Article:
HMS Orchis (K76)

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HMS Orchis (K76) IWM FL 4270.jpg
Underway in the River Clyde, December 1942
Career (UK) RN Ensign
Name: HMS Orchis
Laid down: 18 June 1940
Launched: 15 October 1940
Commissioned: 29 November 1940
Identification: Pennant number: K76
Fate: Mined off Juno Beach 21 August 1944
General characteristics
Class & type: Flower-class corvette
Displacement: 925 long tons[1]
Length: 205 ft (62 m) o/a[1]
Beam: 33 ft (10 m)[1]
Draught: 11 ft 6 in (3.51 m)
Propulsion: 1 × 4-cycle triple-expansion reciprocating steam engine
2 × fire tube Scotch boilers
Single shaft
2,750 ihp (2,050 kW)[1]
Speed: 16 kn (30 km/h)[1]
Range: 3,500 nmi (6,500 km) at 12 kn (22 km/h)
Complement: 90[1]
Sensors and
processing systems:
1 × Type 271 radar from March 1941[2]
1 × Type 123A or Type 127DV sonar
Armament:

1 × BL 4-inch (101.6 mm) Mk.IX gun[1]
2 × Vickers .50 cal machine gun (twin)
2 × Lewis .303 cal machine gun (twin)
2 × Mk.II Depth charge throwers

2 × Depth charge rails with 40 depth charges
Service record
Operations: Battle of the Atlantic

HMS Orchis was a Flower-class corvette that served in the Royal Navy during World War II.

North Atlantic Trade Convoy Escort[edit]

In March 1941, Orchis was the first ship fitted with the very successful 10-cm wavelength Type 271 radar enabling detection of a surfaced submarine at 5000 yards or a submarine periscope at 1300 yards.[2] Orchis was assigned first to the 4th Escort Group based at Greenock[3] and then to Escort Group B3 of the Mid-Ocean Escort Force through early 1944.[4] Orchis escorted convoy ONS-18 during the battle of Convoys ONS-18/ON-202.[5]

English Channel[edit]

Orchis was then assigned to patrol the English Channel, and sank German submarine U-741 on 15 August 1944.[6] U-741 torpedoed LST-404 of convoy FTM-69 while Orchis was escorting nearby convoy FTC-68. Orchis gained and held sonar contact on U-741 and flooded the forward part of the U-boat with two Hedgehog attacks and two Depth charge attacks. Leo Leuwer escaped from the aft torpedo-room hatch of the sunken U-boat, and was rescued by Orchis.[7]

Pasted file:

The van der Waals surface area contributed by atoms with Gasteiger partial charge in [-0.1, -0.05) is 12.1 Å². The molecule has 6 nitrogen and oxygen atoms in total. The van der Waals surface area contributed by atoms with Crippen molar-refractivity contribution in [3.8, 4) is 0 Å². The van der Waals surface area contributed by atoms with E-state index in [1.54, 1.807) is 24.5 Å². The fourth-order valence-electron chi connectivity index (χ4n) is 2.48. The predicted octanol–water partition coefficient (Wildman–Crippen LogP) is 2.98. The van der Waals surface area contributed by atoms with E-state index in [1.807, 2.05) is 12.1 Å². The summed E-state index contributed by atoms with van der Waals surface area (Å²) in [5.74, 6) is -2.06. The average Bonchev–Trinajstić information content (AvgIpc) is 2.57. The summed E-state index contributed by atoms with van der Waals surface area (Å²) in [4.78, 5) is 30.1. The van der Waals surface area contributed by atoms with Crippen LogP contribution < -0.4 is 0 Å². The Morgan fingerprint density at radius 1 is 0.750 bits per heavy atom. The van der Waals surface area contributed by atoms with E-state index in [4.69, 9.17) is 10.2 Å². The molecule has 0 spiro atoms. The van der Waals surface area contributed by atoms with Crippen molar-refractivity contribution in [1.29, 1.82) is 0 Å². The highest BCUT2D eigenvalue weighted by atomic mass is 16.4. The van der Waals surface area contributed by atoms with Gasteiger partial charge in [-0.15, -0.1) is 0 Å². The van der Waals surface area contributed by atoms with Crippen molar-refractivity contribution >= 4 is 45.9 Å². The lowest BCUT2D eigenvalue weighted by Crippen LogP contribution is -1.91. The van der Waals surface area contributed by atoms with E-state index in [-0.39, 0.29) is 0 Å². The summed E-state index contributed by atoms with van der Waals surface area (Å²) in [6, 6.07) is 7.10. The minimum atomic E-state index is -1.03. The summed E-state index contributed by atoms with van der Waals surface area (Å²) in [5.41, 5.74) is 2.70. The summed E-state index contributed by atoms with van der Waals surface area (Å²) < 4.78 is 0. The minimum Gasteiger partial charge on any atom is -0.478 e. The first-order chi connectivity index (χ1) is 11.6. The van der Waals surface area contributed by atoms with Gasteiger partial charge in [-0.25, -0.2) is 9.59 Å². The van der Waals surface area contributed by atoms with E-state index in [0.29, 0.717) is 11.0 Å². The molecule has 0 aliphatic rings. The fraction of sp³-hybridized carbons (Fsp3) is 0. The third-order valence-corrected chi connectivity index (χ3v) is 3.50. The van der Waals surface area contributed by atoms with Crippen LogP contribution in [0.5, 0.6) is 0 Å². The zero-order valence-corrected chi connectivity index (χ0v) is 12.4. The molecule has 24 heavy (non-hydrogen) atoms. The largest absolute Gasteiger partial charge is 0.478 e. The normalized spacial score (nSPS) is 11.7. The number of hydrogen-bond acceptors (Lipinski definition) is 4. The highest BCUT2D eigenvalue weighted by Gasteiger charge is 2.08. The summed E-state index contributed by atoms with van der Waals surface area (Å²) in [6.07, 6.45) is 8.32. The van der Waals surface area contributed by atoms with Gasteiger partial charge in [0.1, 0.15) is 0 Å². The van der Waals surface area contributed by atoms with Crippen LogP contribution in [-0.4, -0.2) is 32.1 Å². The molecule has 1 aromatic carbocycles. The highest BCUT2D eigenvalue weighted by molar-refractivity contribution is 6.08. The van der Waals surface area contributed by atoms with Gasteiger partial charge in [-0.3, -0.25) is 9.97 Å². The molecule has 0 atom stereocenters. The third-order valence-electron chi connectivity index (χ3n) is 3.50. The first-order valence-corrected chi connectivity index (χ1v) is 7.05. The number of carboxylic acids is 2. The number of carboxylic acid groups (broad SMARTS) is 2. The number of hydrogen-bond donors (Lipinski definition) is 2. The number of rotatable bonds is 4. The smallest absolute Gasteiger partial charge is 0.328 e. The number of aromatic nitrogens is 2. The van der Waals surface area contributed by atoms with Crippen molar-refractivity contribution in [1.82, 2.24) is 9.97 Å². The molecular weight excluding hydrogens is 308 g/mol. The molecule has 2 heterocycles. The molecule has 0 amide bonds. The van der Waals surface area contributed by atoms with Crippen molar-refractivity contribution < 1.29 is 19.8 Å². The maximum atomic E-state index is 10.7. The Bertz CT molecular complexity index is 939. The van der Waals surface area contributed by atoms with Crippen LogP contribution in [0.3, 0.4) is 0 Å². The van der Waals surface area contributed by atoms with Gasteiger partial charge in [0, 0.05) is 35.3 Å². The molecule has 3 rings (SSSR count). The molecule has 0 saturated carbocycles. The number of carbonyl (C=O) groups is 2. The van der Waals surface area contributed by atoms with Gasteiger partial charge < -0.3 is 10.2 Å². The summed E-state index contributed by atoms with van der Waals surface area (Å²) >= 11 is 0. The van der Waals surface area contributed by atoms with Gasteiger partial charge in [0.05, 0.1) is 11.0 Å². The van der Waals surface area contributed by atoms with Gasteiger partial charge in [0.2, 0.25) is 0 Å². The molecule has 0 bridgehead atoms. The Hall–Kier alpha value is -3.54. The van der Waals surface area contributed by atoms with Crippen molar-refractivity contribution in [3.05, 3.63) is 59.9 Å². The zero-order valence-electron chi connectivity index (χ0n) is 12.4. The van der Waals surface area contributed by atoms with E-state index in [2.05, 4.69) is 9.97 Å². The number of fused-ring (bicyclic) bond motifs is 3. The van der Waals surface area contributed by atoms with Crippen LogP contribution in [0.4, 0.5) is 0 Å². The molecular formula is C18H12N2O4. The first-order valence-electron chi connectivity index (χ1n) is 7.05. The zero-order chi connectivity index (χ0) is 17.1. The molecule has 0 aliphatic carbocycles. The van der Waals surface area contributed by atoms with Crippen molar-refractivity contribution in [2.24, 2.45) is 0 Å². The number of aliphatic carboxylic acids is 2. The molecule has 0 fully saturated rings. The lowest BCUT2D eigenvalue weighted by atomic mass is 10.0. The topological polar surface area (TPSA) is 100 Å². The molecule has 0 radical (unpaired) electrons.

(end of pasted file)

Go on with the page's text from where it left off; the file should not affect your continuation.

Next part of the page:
On 21 August 1944, Orchis struck a mine destroying the bow back to the 4-inch gun. The damaged ship was beached on Juno Beach and declared a total loss.[8][9]

Notes[edit]

  1. ^ a b c d e f g Brown(1995)p.178
  2. ^ a b Macintyre, Donald, CAPT RN "Shipborne Radar" United States Naval Institute Proceedings September 1967 p.80
  3. ^ Rohwer&Hummelchen(1992)p.89
  4. ^ Rohwer&Hummelchen(1992)pp.170,185,188,198,212,227,228,234,235,239,241&259
  5. ^ Rohwer&Hummelchen(1992)pp.235-236
  6. ^ Rohwer&Hummelchen(1992)p.291
  7. ^ Blair(1998)p.613
  8. ^ Brown(1995)p.119
  9. ^ Rohwer&Hummelchen(1992)p.299

References[edit]

  • Blair, Clay (1998). Hitler's U-boat War The Hunted 1942-1945. Random House. ISBN 0-679-45742-9. 
  • Brown, David (1995) [1990]. Warship Losses of World War Two. Naval Institute Press. ISBN 1-55750-914-X. 
  • Rohwer, Jurgen; Hummelchen, Gerhard (1992) [1972]. Chronology of the War at Sea 1939-1945. Naval Institute Press. ISBN 1-55750-105-X.